I have read on this forum on several occasions that the limb bolts should be tightened down and then backed out one-quarter turn. Why is this necessary? What purpose is served by backing out the limb bolts one-quarter turn? Just curious.
It’s not a requirement but a good practice IMHO. Limb bolts, water supply valves (like under your sink or your commode), all kinds of things that aren’t adjusted all that often. It helps prevent things from freezing in place and gives a little room in both directions when they do get tight.
And I’ve seen and had several cases of a popping noise when the limb bolts are tight. Especially in the Dren series for some reason. Quarter turn off tight and the noise stopped.
You just don’t have any idea how much compression you are putting on the limb material when the limb bolts are tightened all the way down. “All the way down” is just suppose to be a ‘snug’ fit, but just an 1/16th of a turn more and you could be applying 100# of compressive force. So, ‘snug then back off’ is a good practice. FWIW, I only back off about 1/8th turn or just enough that a slip of paper can be pulled free.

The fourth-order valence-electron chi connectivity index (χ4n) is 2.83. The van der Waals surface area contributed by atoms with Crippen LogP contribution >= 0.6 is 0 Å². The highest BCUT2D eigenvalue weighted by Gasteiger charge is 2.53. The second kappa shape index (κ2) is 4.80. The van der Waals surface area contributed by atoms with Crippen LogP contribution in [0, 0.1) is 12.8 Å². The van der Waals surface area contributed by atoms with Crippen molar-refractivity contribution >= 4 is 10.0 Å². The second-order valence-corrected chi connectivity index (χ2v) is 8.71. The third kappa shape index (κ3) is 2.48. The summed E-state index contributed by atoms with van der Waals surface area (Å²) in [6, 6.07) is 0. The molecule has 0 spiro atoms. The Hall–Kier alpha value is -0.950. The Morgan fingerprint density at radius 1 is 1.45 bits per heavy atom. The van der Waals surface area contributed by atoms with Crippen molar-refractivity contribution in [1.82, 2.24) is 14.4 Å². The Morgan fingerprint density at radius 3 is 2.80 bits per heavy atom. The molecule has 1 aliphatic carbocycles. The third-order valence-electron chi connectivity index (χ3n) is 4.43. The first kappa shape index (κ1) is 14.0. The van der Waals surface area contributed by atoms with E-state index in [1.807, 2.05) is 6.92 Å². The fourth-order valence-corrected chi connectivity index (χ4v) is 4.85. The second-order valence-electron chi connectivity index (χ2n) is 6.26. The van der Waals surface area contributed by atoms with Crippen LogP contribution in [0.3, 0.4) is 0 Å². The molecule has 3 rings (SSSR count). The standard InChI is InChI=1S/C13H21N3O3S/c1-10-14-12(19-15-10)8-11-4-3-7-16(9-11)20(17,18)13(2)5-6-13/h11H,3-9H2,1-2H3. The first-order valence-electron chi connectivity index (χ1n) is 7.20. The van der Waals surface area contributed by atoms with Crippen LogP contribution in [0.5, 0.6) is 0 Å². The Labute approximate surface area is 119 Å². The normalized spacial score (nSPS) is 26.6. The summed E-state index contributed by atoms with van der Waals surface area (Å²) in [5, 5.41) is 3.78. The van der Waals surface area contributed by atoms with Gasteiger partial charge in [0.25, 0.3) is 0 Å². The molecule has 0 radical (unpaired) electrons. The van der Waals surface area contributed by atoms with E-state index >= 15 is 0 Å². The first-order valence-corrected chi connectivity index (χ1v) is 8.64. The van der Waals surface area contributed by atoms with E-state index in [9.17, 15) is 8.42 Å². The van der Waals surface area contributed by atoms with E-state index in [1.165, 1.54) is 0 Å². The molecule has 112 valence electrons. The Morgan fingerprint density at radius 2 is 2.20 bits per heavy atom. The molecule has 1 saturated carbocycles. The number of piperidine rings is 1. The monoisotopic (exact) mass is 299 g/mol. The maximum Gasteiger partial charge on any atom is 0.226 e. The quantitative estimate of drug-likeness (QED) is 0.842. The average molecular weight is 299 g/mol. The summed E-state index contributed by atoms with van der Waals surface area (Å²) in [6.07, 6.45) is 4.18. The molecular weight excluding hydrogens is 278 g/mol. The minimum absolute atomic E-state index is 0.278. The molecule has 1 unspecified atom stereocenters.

The other very practical reason is what has already been mentioned … the ability to break free the threads in either direction, and room to apply a penetrant (WD-40, Wintergreen, etc.) if need be.
If you hunt in really wet, or corrosive environments, I’d recommend coating the limb bolts with a Marine-Grade bearing grease in addition to backing the bolt off from snug…always good insurance.
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